3. India today is an aspirational society with no time for the poor- and its champions the Left. This argument too holds no water. The Left Front had swept to power in West Bengal on the back of the ‘middle peasant’ rather than the poorest segments of society, namely the agricultural laborers. Agricultural laborers never held leadership positions in the Party in any case.

Clearly, the Left leadership has a lot to answer for. None of their explanations carry much weight. In the light of the growing inequalities in India, one would have expected the Left to be more, rather than less, relevant. The electoral verdict reveals quite the opposite. In the light of this dismal performance, there are well-justified demands within the Left’s rank and file for a complete overhaul of the party leadership, starting right from the politburo. However, instead of listening to its grassroots leaders, the politburo members have responded by expelling key leaders who have voiced these demands. From the demands of the dissidents, it appears that there are three prime reasons that might explain the Left’s debacle.

  1. The absence of a coherent message. The Left prided itself as a champion of secularism and an opponent to the BJP’s hardliner Prime Ministerial candidate Narendra Modi. However, it was its rival the Trinamool Congress who stood up to Modi’s threats and called him out on the tenuous assertions he made from time to time. The Left’s wait and watch policy made it appear insincere and incompetent.
  2. An anachronistic assessment of the concrete reality in India. The Left failed to assess the growing numbers of the population who had escaped poverty but had failed to stabililise in the middle class. This group, variously called ‘vulnerable to poverty’, ‘neo-middle class’ and ‘aspirers’ formed over a third of the population. Even the poor were not a sedentary population, as reports speak of a growing number of internal circular migrants that criss-cross the country in search for dignified livelihoods. The Left’s manifesto did not even acknowledge the existence of these groups.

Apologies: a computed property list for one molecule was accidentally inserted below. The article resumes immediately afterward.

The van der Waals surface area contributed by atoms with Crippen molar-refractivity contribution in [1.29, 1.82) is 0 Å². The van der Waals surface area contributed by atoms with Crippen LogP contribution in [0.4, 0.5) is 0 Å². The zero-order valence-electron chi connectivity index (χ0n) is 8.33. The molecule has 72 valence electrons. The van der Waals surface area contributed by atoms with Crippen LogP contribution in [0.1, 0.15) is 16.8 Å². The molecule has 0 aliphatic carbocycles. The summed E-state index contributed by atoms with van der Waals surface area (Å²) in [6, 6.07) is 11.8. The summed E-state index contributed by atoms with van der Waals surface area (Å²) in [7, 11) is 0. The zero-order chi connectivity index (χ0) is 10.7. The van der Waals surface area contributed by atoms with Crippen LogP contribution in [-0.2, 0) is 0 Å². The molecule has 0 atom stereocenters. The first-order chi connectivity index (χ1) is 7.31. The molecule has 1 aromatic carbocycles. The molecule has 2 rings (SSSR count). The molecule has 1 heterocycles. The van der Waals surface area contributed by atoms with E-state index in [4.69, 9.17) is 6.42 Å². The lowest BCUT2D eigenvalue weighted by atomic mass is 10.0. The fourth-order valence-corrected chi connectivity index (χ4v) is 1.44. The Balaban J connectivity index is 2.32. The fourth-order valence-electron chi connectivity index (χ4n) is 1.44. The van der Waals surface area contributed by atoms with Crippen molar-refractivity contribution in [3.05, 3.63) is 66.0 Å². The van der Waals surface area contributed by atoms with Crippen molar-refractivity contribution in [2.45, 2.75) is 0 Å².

3.  A continued ignorance of the caste question. The bulk of the electoral support to the Left has historically come from the poorest sections of Indian society, the overwhelming majority of whom are Dalit. Yet, at least nine of the 15 politburo members of the CPI(M) are of evidently privileged caste origin. As education and awareness among Dalit populations increase, including in Left-ruled States such as West Bengal and Kerala, it is impossible to ignore the underrepresentation of these groups in the top echelons of the party. It is for this reason that dissidents such as Abdur Razzak Mollah have called upon the party leadership to take caste more seriously than it so far has.

The electoral decimation of the Left in 2014 provides a good opportunity for progressives to take stock of their analytical and political strategies. Caste parties that spearheaded the campaigns for social justice since the last two decades also find themselves in tatters. Perhaps progressives on both sides of the caste-class intellectual divide need to wake up to common challenges and develop a shared program to face the future. Inequalities are increasing in India, and are expected to deepen with the model of development espoused by the incoming government. Much of these inequalities will build on existing social cleavages in India, provided primarily by caste but also mediated by ethnicity, gender, religion and generation. Can the Left meet this challenge?

Indrajit Roy is at the University of Oxford where he is completing a manuscript on ‘Restive Subjects: The Politics of the Poor’. His core intellectual interests lie in investigating the political sociology of economic transition with a special focus on the ‘emerging markets’ of India, Brazil and South Africa. Another recent article he has written on the election results appeared in the Hindustan Times. He blogs at ‘Politically social’.




Published inIndia Votes 2014

Be First to Comment

Leave a Reply

Your email address will not be published.